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Budapest Mini Guide
Budapest is the capital and largest city in Hungary. It’s made up of two cities on opposite sides of the River Danube, Buda and Pest which were united in 1873. It’s been called the most beautiful city in Europe with its fine Renaissance, Baroque and medieval architecture and much of the city is a UNESCO World Heritage Site. It’s home to the second oldest underground railway in the world.
History and Background
The city began as a Celtic settlement which was soon taken over and expanded by the Romans in 89AD, becoming the city of Aquincum. It was then made the capital of the Roman province of Lower Pannonia. In the 13th century it was attacked and destroyed by the Mongols but, in being rebuilt, became one of the most important centres for Renaissance-Humanist culture. It was occupied again by the Ottomans, becoming part of their empire before becoming the second capital of the Austro-Hungarian Empire. In 1956 the city was the scene of the Hungarian Revolution which led to the invasion by the Soviet Union.
Budapest Airport is 10 miles from the city centre and is served by most of the major budget carriers. There’s a rail station at the airport giving quick and easy access to the city centre.
Things to See in the City
Most of the old town is truly beautiful and honoured with a UNESCO award. Of particular note is the Chain Bridge built in 1849 and so called because of the construction of its cable supports. On Buda Hill, the Royal Palace which houses the National Gallery is a must-see together with the Fishermen’s Bastion from which there is a marvellous view out over the city.
What to See Outside the City
In the hill on which Buda is built there is the Buda Hill Labyrinth, a series of tunnels into the hillside that were used over the centuries as wine storage or in World War II as a bomb shelter. For the energetic, there are many places to hire bicycles and from the city you can cycle along the beautiful banks of the Danube in either direction.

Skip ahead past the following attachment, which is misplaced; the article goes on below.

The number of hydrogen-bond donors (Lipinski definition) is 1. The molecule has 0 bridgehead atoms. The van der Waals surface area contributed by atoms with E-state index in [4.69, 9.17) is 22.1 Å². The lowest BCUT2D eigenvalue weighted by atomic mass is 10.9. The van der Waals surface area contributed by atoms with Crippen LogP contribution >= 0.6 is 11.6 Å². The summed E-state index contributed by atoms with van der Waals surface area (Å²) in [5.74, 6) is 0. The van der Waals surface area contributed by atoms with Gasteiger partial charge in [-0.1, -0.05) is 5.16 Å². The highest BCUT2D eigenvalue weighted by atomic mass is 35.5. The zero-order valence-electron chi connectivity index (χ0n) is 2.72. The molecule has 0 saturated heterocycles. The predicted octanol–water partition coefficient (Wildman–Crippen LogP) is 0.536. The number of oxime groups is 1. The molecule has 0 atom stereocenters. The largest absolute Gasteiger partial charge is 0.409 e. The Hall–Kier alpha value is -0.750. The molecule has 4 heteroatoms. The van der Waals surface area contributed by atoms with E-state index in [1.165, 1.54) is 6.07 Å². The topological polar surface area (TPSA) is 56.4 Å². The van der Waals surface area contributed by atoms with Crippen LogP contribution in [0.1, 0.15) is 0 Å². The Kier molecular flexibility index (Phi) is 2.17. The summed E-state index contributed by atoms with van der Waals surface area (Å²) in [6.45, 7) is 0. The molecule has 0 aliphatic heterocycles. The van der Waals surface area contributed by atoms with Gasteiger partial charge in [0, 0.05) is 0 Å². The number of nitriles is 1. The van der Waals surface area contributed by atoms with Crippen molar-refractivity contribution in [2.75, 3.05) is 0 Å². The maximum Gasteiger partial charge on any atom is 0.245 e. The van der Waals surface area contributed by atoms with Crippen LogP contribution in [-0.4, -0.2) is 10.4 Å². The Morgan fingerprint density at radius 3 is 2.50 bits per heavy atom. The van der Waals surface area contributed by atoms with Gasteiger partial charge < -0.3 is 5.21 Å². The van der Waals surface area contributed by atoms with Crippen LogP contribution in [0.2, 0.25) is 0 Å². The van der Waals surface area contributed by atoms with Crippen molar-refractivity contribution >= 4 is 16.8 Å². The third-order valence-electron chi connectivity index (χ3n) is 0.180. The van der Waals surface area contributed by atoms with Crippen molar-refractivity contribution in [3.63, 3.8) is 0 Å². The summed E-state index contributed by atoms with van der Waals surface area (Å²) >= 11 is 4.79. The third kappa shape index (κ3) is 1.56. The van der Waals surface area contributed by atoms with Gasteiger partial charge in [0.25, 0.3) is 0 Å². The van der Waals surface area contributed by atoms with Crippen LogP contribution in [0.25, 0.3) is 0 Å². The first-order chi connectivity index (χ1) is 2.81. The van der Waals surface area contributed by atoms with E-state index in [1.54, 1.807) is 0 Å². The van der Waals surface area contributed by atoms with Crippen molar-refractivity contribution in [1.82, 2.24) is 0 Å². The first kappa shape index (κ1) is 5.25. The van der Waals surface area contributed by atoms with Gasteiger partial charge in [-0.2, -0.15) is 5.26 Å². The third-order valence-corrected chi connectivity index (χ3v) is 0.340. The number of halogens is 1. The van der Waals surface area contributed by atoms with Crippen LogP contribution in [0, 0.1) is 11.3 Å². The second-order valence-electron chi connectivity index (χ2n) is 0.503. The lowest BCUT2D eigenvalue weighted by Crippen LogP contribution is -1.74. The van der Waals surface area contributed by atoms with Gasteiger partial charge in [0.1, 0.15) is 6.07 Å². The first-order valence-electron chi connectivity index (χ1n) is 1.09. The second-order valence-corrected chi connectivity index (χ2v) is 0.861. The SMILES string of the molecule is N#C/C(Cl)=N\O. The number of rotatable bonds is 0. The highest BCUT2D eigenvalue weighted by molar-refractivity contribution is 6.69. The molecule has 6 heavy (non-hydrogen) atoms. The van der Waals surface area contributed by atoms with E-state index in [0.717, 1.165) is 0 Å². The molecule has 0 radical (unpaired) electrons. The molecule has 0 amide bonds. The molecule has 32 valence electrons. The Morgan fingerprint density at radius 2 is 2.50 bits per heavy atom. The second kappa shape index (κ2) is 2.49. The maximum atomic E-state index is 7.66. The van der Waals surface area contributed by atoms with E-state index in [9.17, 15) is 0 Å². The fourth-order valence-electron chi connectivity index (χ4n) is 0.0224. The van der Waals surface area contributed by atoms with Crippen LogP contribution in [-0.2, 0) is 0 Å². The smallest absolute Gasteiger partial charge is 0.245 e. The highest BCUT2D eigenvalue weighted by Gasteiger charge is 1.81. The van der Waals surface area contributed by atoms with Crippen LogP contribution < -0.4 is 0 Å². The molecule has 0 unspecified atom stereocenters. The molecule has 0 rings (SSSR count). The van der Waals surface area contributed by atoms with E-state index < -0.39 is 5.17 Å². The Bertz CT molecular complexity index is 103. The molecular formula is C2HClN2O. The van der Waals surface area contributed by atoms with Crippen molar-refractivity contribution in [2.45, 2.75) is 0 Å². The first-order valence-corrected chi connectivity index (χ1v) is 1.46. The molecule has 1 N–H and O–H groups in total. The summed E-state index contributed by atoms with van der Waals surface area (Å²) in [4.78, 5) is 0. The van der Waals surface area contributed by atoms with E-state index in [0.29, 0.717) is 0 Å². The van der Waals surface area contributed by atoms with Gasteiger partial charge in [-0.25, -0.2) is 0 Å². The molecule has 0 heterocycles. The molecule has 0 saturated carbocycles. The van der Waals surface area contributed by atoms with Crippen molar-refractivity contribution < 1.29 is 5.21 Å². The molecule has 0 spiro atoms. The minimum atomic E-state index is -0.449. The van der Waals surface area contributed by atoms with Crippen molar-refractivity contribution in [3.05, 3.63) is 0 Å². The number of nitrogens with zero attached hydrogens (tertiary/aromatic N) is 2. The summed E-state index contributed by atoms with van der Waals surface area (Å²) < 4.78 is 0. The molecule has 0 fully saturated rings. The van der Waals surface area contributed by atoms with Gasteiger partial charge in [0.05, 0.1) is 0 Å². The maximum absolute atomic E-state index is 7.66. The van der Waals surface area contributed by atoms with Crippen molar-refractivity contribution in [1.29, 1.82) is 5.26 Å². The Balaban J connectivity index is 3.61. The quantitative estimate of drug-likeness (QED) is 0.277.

What to See and Do Around the City
Fun things to do around the city include taking the funicular railway to the top of Buda Hill. It starts at the end of the Chain Bridge. You can take a delicious picnic onto Margaret Island and enjoy the peaceful park there. Finally, dress up and parade yourself on the magnificent staircase at the State Opera House before seeing a virtuoso performance in one of Europe’s most beautiful opera houses.
Pest is famous for its linens and lace and many shops sell beautiful examples of both. Pottery is also a good buy in the city and the liqueur of ill-repute, Absinthe, is made there and sold in the city. Finally, spend some time choosing fresh spices, including paprika, at one of the many spice shops.
Eating and Drinking
Fish from Lake Balaton, including the pike-perch, are specialities in the city. Try too, the Hungarian national dish, Goulash and for breakfast or morning coffee, grab some delicious Hungarian pastries, similar to those from Vienna. To drink, try a glass of the local Traubi, grape soda or Marka, the cherry version.
Events and Festivals
Budapest holds a spring festival to banish thoughts of winter. If you’re here in March, join in the festivities. In the summer, Obudai Island hosts Sziget, a huge music festival, a little like Glastonbury in the UK
– Budapest Airport has won the title ‘Best Airport in the region’ for the fourth consecutive year. The title is awarded due to customer feedback and opinion.
- At the start of the year the Museum of Fine Arts began a detailed study of the Egyptian mummies in its collection. From the 11th June 2011 until the 1st July 2012, the findings, together with a detailed exhibition of their work and techniques will be presented in the museum. It should prove to be an engrossing visit for all those interested in Ancient Egypt.